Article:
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Europe isn't following the U.S. pattern of a deceleration in short-haul trips. Image Credit: Reuters

After the Covid-19 slump, the tourism industry across Europe recovered in 2023 and 2024, drawing close pre-pandemic levels and even surpassing them in some countries, according to the data released by the European Commission (EC).

A report quoting the EC data, said that there were 452.6 million overnight stays in tourist accommodations across the European Union in the first quarter of 2024, marking a 7 percent increase compared with the same quarter of 2023.

Foreign visitors accounted for approximately 45 percent of all overnight stays in the first three months of 2024, but there were large differences among EU countries. The biggest share of foreign visitors staying was recorded in Malta (91 percent), Cyprus (87 percent), Luxembourg (82 percent) and Austria (78 percent).

At the other end of the ranking are Germany, Romania and Poland – all geographically large countries – with a share of foreign overnight stays of around 20 percent.

Bright side

Derided as “Club Med” nations during the European debt crisis 15 years ago, the economies of Spain, Greece and Portugal are now outperforming their northern peers thanks to a rebound in tourism.

Slovenian tourism also posted record results last year, despite devastating floods in early August. The country, which has about 2.1 million inhabitants, welcomed 6.2 million tourists, up 5.5 percent compared to 2022 and only 0.6 percent less than in 2019, before the pandemic.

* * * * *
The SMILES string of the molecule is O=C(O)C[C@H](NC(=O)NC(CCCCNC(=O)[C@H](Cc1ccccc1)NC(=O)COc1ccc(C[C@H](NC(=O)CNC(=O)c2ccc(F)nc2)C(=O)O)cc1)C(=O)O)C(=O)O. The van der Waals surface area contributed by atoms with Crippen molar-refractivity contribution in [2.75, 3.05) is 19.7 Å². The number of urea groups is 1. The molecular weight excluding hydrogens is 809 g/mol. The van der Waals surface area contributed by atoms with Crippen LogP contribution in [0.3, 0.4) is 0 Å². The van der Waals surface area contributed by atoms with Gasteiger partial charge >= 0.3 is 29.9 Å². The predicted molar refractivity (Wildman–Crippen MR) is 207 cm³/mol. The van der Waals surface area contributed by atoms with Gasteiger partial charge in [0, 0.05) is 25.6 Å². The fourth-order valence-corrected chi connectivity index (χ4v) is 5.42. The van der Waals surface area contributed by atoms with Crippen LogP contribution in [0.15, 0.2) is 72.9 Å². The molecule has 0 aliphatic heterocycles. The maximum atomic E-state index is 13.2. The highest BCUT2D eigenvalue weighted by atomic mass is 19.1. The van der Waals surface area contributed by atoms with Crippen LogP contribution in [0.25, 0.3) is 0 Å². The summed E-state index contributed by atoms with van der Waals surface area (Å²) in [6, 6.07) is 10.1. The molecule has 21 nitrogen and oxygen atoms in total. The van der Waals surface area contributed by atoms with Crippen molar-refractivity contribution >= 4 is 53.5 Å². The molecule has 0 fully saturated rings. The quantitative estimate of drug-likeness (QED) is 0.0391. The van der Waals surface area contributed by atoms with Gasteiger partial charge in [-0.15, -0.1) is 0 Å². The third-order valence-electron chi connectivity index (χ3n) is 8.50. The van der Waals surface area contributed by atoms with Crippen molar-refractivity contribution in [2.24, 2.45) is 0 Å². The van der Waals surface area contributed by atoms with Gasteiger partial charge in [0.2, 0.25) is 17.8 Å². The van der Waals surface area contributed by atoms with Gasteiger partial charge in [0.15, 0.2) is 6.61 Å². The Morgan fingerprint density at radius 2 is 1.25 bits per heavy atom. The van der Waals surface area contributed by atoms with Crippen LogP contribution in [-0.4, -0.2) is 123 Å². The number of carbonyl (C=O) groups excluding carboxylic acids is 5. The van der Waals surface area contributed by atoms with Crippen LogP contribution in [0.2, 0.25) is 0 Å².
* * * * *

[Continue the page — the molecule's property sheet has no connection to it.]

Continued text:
In North Macedonia, the number of tourists during January - April 2024 rose by 15.3 percent compared to the same time last year, and the number of overnight stays increased by 15.2 percent. A majority of visitors came from Turkey, Germany, Serbia, Greece, Bulgaria, Croatia and Slovenia.

Neighbouring Albania was visited by 10.1 million tourists last year, an increase of 35 percent compared to 2022. The upward trend continued in the first months of 2024, when about 974,000 foreign tourists visited Albania during May alone, bringing the total number of incoming tourists to more than 3.3 million in the first five months of the year.

Cities grapple with overcrowding

Rising tourism may be good for the economy, but overcrowding is causing growing resentment among the residents of popular hotspots across the continent.

Websites such as Airbnb add to the problem with illegal rentals and pressure on the housing market, according to members of the European Parliament.

In Italian destinations such as Venice, Rome and parts of Tuscany, residents are calling for the flow of visitors to be controlled. Venice recently introduced an entrance fee for day trips.

In Palma on the Spanish island of Mallorca, city mayor Jaime Martínez has presented plans to control mass tourism in the city centre. The most sweeping proposal is a ban on creating any more rental space for tourists, local media reported. He also suggests introducing regulations to curb the rental of properties to foreigners.

In the Netherlands, Amsterdam also saw a rise of visitors in 2023 compared to the previous year, with some 60 percent coming from within the Netherlands, the rest from abroad. The city expects the number of tourists to continue to rise.

“The flow of visitors puts pressure on facilities and, in particular, the city centre is often too crowded,” says a statement issued by the municipality.

In March, EU ministers gave their final approval to a regulation requiring platforms to share data on landlords with municipalities, among others. This will allow local officials to take stricter action if landlords do not comply with the rules.